Climbing Mount Kilimanjaro : The Highest Peak of Africa
The earliest attempts to climb Kilimanjaro, the highest peak in Africa, just three degrees south of the Equator were met with defeat as the climbers did not have the equipment to handle the snow and ice they found towards the summit. Actually the mass also known as Kilimanjaro (which probably means Great Mountain) is composed of three volcanic cones, Kibo, Mawenzi, and Shira. Located in Tanzania, not far from the northern border with Kenya, this iconic mountain stands 19,341 feet above sea level. This may seem puny compared to Everest’s 29,029 ft. However, as the base sits on the East African Plains, the ascent takes climbers up 16,732 ft. It is in fact the highest free-standing mountain in the world (Mount Fuji is only 12,389 ft.)
The climb is daunting and both trekkers and guides die each year from falls or hypothermia. It is easy to think that the climate of equatorial Africa will make the limb easy, but the peaks are well above the level at which high altitude pulmonary or cerebral edema can occur.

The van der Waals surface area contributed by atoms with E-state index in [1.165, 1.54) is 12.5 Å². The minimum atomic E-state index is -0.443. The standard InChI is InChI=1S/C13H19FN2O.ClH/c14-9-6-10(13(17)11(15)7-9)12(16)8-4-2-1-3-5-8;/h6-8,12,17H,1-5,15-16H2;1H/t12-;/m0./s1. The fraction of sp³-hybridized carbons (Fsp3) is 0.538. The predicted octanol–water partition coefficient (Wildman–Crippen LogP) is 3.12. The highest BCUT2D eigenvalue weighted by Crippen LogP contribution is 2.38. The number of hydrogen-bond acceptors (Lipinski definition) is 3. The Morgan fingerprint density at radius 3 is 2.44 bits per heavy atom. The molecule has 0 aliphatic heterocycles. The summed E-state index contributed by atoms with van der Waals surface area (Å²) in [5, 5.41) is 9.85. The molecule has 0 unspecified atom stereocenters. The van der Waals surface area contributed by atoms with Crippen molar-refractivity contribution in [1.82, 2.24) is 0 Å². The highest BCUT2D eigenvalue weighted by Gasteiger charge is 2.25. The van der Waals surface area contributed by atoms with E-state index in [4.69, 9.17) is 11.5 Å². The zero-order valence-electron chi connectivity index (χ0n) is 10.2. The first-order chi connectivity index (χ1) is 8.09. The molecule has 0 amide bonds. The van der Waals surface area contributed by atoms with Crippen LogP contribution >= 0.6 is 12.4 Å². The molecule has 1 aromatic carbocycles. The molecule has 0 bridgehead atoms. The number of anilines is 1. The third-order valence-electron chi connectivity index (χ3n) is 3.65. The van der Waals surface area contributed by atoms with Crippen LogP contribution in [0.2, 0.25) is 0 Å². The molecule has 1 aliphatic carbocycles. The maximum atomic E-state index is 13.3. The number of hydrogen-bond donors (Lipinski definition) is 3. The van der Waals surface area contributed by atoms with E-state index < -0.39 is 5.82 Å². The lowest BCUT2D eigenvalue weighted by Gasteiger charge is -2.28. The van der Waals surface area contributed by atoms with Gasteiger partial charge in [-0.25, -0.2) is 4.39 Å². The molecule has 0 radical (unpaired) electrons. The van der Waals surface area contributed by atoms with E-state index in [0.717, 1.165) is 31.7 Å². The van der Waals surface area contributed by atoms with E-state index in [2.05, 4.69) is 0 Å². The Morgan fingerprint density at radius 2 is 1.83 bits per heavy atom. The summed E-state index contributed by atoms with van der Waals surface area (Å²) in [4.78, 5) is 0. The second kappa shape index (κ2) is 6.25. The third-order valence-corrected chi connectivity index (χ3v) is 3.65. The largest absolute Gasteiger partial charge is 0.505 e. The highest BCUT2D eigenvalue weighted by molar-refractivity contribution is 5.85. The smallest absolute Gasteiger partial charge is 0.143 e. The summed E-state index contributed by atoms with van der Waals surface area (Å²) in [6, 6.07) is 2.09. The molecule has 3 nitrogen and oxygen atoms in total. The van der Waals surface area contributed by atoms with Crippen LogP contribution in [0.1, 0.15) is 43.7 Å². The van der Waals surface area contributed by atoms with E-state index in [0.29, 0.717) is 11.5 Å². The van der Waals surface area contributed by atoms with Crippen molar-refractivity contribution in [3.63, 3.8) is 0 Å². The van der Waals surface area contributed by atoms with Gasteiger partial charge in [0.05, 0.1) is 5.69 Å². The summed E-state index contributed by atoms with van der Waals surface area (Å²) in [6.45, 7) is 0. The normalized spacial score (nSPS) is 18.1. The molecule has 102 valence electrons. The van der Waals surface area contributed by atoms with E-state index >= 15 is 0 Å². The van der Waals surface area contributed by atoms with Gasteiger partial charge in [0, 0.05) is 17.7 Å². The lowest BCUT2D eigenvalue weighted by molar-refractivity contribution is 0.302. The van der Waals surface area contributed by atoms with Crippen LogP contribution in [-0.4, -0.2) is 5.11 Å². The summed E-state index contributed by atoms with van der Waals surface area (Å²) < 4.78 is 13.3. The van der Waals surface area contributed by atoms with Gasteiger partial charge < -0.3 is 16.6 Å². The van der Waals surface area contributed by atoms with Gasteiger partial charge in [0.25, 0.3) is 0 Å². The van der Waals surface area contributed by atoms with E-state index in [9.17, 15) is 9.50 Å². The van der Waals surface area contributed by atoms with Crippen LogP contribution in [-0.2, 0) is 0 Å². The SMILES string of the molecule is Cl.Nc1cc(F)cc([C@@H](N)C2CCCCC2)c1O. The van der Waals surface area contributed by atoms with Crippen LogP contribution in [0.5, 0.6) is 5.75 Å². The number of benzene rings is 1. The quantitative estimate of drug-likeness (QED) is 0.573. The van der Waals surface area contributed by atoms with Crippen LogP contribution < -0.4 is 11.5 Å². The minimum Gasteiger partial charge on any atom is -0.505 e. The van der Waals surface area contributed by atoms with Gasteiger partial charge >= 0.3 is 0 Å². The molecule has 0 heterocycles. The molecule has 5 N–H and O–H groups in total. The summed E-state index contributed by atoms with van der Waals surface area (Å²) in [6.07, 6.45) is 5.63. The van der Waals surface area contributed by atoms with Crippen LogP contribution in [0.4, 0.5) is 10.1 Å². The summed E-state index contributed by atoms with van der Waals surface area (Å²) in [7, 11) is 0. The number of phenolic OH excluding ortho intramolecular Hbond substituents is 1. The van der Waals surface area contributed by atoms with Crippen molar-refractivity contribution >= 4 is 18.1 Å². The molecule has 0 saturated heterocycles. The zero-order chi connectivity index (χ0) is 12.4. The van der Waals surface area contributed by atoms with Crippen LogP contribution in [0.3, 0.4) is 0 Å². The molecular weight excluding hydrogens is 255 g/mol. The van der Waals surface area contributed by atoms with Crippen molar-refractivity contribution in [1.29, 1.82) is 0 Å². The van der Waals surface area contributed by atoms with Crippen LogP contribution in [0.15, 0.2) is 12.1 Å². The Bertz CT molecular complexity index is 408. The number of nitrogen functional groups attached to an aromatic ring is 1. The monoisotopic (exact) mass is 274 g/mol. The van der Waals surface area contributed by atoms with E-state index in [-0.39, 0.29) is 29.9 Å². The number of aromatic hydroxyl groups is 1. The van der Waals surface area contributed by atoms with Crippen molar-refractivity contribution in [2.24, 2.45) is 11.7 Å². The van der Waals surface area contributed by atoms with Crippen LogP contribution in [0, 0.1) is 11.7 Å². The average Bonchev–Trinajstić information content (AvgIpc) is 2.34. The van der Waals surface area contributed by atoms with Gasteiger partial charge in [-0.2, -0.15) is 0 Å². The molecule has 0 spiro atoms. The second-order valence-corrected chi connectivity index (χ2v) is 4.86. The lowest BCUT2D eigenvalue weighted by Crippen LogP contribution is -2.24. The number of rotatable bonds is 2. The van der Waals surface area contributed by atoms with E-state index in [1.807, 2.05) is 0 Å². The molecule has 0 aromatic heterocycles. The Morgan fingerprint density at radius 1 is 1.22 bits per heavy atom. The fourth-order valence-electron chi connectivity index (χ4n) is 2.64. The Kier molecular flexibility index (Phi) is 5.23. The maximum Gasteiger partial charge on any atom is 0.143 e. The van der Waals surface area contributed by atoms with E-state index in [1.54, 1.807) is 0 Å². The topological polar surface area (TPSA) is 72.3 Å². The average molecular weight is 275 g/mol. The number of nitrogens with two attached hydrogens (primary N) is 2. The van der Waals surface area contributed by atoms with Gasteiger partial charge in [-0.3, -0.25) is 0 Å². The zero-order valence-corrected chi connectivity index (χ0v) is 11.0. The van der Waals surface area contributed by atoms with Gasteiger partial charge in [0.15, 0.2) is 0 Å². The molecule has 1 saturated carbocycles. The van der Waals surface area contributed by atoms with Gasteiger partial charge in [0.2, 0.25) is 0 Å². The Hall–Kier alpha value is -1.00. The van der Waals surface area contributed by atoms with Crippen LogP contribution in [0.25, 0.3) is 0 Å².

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All trekkers can expect to suffer considerable discomfort during the climb, typically hypothermia, shortage of breath and headaches. This discomfort can be minimized by taking the time to acclimatize to the altitude, and most trek organizers recommend that a climb should last for seven to eight days. It is not an easy walk up the side of a mountain.
Because of the altitude, getting to the top of Kilimanjaro is never going to be easy, but our changing climate means that the snow and ice at the top are diminishing with alarming rapidity. While this may make life easier for future climbers, it may well prove catastrophic for the farmers on the lower levels of the mountain who rely on snow melt to water their fertile fields. They do not, however, have to worry about being forced from their homes by ash and lava: while still dormant, Kilimanjaro has not erupted in living memory.